When your internet connection slows down or goes out entirely, what's your first reaction? Probably frustration mixed with exasperation as you try to figure out why you can't download any documents, stream any videos or chat with anyone online.
A poor connection isn't just an annoyance, though – it's also a verifiable drag on everyone's productivity. Consider the long-term effects of spending even five minutes each day wrangling with internet-related issues.
Assuming at least four hours of daily usage per week, you're looking at 50 hours of lost productivity every year just for yourself. Scaled across the entire organization, such inefficiency becomes truly costly. So what can you do to boost internet reliability and deliver sufficient network bandwidth?
We've put together five tips for for streamlining your network for optimal productivity across your company:
1. Make your network more intelligent with SD-WAN
Software-defined wide area networks (SD-WANs) boost network performance, security and scalability. Unlike traditional MPLS WANs, they can easily incorporate different modes of transport (including regular broadband) and provide failsafe protections in case any single link – regardless of transport type – becomes congested or goes down.
The engine of an SD-WAN is an appliance that binds these connections into a single logical network with built-in prioritization for mission-critical apps. Accordingly, it obviates the need to continually add more bandwidth to address reliability issues – a costly and inefficient approach.
SD-WAN vendors may be carriers, managed service providers or networking vendors (like Cisco, which acquired Viptela in 2017). The SD-WAN market was nearly nonexistent in 2014 but revenue from equipment and services reached $162 million in Q1 2018.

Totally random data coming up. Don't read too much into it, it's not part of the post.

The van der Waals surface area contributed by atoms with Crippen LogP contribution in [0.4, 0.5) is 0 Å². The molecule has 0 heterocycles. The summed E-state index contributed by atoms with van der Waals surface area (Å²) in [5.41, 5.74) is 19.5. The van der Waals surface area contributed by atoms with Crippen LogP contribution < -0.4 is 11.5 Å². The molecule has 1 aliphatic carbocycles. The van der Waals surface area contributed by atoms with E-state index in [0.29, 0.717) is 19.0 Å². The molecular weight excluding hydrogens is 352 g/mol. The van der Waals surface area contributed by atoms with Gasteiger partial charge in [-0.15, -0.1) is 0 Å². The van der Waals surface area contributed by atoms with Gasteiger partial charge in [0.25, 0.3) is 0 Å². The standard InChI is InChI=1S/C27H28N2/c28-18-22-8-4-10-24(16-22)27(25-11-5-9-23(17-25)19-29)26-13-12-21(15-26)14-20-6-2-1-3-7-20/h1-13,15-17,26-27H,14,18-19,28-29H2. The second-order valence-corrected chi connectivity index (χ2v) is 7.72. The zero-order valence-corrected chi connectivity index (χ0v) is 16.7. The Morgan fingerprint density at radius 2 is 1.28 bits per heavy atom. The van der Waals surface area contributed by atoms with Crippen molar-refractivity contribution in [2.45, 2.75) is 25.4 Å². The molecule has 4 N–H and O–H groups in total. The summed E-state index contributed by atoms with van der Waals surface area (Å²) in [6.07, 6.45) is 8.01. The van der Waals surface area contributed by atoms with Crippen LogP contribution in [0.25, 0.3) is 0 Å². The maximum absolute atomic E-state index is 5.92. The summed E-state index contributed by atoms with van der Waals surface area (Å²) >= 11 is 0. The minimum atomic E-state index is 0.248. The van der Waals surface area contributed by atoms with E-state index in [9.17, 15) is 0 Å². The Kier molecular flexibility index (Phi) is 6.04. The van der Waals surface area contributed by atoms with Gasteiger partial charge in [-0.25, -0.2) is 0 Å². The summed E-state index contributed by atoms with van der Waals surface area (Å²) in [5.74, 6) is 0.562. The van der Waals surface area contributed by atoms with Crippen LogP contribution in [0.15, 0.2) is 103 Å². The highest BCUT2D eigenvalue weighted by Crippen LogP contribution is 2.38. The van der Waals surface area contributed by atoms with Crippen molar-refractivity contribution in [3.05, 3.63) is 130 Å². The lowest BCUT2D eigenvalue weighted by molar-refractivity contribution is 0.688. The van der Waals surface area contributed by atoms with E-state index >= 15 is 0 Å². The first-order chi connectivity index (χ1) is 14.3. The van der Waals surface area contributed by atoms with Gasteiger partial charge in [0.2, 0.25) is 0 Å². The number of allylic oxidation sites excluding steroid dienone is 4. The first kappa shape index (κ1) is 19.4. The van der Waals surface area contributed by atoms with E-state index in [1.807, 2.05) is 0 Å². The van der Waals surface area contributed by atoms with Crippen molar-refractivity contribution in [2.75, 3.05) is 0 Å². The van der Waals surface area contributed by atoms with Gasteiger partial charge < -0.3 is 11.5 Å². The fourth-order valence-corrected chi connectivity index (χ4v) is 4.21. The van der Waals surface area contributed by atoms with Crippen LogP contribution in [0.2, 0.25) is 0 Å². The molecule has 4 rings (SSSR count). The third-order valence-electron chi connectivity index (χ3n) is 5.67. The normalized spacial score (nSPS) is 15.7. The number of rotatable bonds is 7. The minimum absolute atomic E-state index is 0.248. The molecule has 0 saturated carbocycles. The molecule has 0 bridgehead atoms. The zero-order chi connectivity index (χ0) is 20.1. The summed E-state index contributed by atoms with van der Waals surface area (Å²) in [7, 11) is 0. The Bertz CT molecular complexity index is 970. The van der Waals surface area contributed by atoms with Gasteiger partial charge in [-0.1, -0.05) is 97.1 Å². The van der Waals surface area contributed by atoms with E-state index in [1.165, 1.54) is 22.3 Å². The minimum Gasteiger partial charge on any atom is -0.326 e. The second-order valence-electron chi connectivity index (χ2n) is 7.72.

2. Upgrade your routers with advanced functionality
Similar to SD-WAN, intelligent WAN (IWAN) extends the capabilities of WANs by integrating advanced services that benefit employees in remote and branch offices in particular. Cisco's Integrated Service Router (ISR) is the heart of iWAN.
While IWAN has often been seen as a technically difficult solution to implement, there's promise in the integration between IWAN and SD-WAN. For Cisco customers in particular, Viptela and IWAN may become more intertwined.
More specifically, Viptela software could be implemented into IOS on ISRs en route to eventual full management integration of an end-of-end network combining aspects of IWAN and SD-WAN. This setup is ideal for organizations interested in getting more from existing infrastructure while still pivoting to the advantages of SD-WAN.
3. Ensure VPNs are super-easy to set up and use
In the U.S., more individuals are working remotely and on the go. That's good for employee flexibility but potentially bad for productivity, since it means greater dependence on cellular connectivity and home/public Wi-Fi, which can create issues in performance as well as security.
Virtual private networks (VPNs) provide a convenient solution. By extending a private connection over a public network, they secure the end user's traffic regardless of location, so he or she can safely access important company applications and resources.
4. Upgrade your PBX deployment to a VoIP solution
Relying on an old-fashioned private branch exchange (PBX) is not a network reliability issue per se, but it does place major limitations on what people can do with their connectivity. PBXes are difficult to extend beyond a main office – adding more lines is cumbersome and expensive, and integration with other services is limited.
Hosted VoIP solutions provide flexible alternatives. They're usable from both desktop and mobile endpoints in addition to conventional desk phones, can be combined with other applications such as customer relationship management (CRM) suites and ensure that no one has to miss a call. Every call can be forwarded to designated devices.
5. Work with a managed service provider
Managing a network takes time and money. Partnering with a managed service provider is a great way to alleviate the burden and free up IT's time for other projects.
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